Article Text

Download PDFPDF

Acute urinary retention and green urine: unusual findings in the emergency department
  1. Flávia Cunha1,
  2. Adriana Girão2,
  3. José Eduardo Serra1 and
  4. Rui Pina2
  1. 1Infectious Diseases Department, Centro Hospitalar e Universitário de Coimbra EPE, Coimbra, Portugal
  2. 2Internal Medicine Department, Centro Hospitalar e Universitário de Coimbra EPE, Coimbra, Portugal
  1. Correspondence to Dr Flávia Cunha; flavia.cunha12{at}

Statistics from


A 61-year-old man was admitted to the emergency department with a 24-hour history of anuria and abdominal discomfort. He reported a urinary tract infection in the previous month and had started a product purchased from herbalists in Brazil a few days earlier. Abdominal examination revealed hypogastric tenderness and a distended bladder. A urinary catheter was placed and 900 mL of green urine were drained (figure 1). Blood tests revealed normal renal function, bilirubin and inflammatory markers. Urine analysis revealed normal urine pH and density (6.0 and 1.015, respectively), normal urobilinogen (0.2 mg/dL) and absence of nitrites and leucocytes.

Figure 1

Green urine drained after urinary catheterisation in the emergency department.

It was found that the product contained Atropa belladonna extract and methylthioninium chloride (methylene blue). The patient was discharged from the emergency department, with indication for immediate suspension of the drug and taking tamsulosin 0.4 mg for 7 days. Urine returned to normal after 5 days. Bladder catheter was removed 1 week later, in follow-up consultation.

A. belladonna extract contains the anticholinergic alkaloids atropine, hyoscyamine and scopolamine. Due to its effects, the compounds that contain this extract are used to treat cholinergic symptoms of Parkinson’s disease and smooth muscle spasms.1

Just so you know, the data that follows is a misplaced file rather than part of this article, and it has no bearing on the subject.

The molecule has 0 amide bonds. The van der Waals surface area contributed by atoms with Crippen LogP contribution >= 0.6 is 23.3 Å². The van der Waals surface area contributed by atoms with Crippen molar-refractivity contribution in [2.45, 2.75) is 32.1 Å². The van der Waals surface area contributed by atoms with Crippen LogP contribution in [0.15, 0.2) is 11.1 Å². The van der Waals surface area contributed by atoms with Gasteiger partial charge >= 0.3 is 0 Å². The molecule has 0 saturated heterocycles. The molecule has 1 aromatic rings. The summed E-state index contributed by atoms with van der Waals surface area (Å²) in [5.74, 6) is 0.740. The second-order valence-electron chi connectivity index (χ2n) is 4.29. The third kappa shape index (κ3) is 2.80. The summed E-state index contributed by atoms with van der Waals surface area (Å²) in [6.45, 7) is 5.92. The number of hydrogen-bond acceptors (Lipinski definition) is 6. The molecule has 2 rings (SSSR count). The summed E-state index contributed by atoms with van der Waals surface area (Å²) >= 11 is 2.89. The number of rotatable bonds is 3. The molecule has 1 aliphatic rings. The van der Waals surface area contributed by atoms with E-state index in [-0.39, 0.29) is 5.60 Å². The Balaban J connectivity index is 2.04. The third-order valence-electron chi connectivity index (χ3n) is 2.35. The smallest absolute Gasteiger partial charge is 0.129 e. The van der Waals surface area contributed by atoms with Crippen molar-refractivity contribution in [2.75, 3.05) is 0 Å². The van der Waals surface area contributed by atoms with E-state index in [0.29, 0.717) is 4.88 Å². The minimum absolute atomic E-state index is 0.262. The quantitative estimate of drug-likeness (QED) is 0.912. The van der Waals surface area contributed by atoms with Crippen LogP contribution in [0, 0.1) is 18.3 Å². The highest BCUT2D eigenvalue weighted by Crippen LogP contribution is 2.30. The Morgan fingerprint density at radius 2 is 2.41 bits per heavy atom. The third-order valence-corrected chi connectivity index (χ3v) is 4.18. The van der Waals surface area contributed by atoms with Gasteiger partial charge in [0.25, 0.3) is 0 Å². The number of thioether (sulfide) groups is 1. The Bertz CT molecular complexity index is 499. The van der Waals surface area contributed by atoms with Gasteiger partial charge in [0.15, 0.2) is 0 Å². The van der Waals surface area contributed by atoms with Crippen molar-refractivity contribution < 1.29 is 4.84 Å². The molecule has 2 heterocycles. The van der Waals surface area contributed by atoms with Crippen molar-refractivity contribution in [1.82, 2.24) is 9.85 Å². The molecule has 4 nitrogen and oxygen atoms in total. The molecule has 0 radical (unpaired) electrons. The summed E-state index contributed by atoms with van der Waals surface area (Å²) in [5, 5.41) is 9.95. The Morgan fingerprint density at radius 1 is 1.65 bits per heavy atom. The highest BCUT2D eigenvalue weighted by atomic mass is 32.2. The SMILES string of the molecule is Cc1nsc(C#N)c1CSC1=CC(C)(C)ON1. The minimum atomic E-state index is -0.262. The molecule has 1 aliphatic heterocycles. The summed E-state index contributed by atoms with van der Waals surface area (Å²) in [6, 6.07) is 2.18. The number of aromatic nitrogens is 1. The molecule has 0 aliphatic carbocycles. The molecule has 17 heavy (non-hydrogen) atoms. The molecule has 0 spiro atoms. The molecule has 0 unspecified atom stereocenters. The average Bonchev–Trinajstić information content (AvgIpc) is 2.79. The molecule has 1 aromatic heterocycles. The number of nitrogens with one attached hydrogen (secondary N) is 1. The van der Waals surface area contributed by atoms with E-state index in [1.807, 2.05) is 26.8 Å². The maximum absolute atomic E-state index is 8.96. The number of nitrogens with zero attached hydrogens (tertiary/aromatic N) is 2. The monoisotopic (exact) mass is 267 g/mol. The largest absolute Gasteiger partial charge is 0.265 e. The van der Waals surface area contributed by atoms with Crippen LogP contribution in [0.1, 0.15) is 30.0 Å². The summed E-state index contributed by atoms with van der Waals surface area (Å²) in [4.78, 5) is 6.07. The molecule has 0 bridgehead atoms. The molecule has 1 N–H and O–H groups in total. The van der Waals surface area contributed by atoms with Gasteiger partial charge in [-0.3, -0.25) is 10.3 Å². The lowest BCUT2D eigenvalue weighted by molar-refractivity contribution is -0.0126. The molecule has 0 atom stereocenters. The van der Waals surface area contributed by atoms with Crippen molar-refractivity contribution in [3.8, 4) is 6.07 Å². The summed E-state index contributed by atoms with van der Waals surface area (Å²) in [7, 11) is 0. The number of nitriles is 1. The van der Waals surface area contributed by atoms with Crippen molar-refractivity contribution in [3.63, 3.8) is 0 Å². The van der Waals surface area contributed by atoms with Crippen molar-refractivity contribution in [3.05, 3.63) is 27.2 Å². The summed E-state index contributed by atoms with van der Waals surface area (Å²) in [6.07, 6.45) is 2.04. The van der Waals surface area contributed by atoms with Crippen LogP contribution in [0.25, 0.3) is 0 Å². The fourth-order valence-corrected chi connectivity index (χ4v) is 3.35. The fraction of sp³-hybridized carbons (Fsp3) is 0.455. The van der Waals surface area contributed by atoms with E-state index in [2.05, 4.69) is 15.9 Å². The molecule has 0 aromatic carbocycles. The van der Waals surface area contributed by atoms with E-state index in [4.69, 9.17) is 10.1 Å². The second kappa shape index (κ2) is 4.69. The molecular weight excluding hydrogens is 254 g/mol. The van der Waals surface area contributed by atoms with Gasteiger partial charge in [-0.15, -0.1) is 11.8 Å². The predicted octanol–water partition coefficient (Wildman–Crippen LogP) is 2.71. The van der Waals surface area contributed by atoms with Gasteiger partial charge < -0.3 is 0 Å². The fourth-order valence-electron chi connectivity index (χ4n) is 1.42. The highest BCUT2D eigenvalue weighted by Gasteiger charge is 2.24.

Green discolouration of urine is a rare phenomenon, with the most frequent cause being pharmacological: methylene blue and indigo blue dyes are associated with this discolouration2 3; there are also reports secondary to the administration of propofol.4 Other drugs, such as cimetidine, promethazine, amitriptyline, indomethacin and metoclopramide are also associated with this event, as well as infection by Pseudomonas aeruginosa.5

In this case, the temporal link between the introduction of the drug and the symptoms allowed us to set a causal relationship for the condition. The anticholinergic effects and green discolouration of the urine are reversible after discontinuation of the drug.

The authors intend to emphasise the importance of taking a complete medical history in the emergency department. The pharmacological history, including the use of products without medical prescription and herbal remedies, which are not always properly explored or valued, may be the key to the diagnosis.

Learning points

  • Green discolouration of urine is a rare event. It has several causes, such as drugs, dyes or Pseudomonas infection.

  • Even in the emergency department, a correct and complete medical history is of major importance.

  • Recent pharmacological treatments may be considered in the differential diagnosis of the clinical findings.

Ethics statements



  • Contributors FC and AG were responsible for patient evaluation and manuscript composing. JES and RP were responsible for the scientific review and final approval of the manuscript.

  • Funding The authors have not declared a specific grant for this research from any funding agency in the public, commercial or not-for-profit sectors.

  • Competing interests None declared.

  • Provenance and peer review Not commissioned; externally peer reviewed.

Request Permissions

If you wish to reuse any or all of this article please use the link below which will take you to the Copyright Clearance Center’s RightsLink service. You will be able to get a quick price and instant permission to reuse the content in many different ways.